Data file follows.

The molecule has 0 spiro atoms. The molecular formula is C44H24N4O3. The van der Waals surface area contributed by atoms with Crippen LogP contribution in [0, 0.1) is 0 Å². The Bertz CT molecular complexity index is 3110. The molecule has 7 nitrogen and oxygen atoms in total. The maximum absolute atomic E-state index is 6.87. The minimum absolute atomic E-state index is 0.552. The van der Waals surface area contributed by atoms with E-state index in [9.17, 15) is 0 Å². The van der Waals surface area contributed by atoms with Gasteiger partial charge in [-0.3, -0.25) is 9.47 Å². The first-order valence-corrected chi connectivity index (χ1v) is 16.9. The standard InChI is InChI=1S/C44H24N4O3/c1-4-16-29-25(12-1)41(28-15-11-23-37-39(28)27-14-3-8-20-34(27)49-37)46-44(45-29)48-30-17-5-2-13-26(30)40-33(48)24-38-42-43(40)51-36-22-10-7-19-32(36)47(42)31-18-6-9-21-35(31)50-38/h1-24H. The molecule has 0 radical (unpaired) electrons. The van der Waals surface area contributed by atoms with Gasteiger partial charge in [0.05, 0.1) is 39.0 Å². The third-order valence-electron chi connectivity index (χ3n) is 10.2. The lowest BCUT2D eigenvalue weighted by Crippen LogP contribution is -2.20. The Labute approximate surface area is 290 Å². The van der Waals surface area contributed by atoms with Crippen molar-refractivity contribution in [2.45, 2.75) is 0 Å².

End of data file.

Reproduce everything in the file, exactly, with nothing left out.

The molecule has 0 spiro atoms. The molecular formula is C44H24N4O3. The van der Waals surface area contributed by atoms with Crippen LogP contribution in [0, 0.1) is 0 Å². The Bertz CT molecular complexity index is 3110. The molecule has 7 nitrogen and oxygen atoms in total. The maximum absolute atomic E-state index is 6.87. The minimum absolute atomic E-state index is 0.552. The van der Waals surface area contributed by atoms with E-state index in [9.17, 15) is 0 Å². The van der Waals surface area contributed by atoms with Gasteiger partial charge in [-0.3, -0.25) is 9.47 Å². The first-order valence-corrected chi connectivity index (χ1v) is 16.9. The standard InChI is InChI=1S/C44H24N4O3/c1-4-16-29-25(12-1)41(28-15-11-23-37-39(28)27-14-3-8-20-34(27)49-37)46-44(45-29)48-30-17-5-2-13-26(30)40-33(48)24-38-42-43(40)51-36-22-10-7-19-32(36)47(42)31-18-6-9-21-35(31)50-38/h1-24H. The molecule has 0 radical (unpaired) electrons. The van der Waals surface area contributed by atoms with Gasteiger partial charge in [0.05, 0.1) is 39.0 Å². The third-order valence-electron chi connectivity index (χ3n) is 10.2. The lowest BCUT2D eigenvalue weighted by Crippen LogP contribution is -2.20. The Labute approximate surface area is 290 Å². The van der Waals surface area contributed by atoms with Crippen molar-refractivity contribution in [2.45, 2.75) is 0 Å².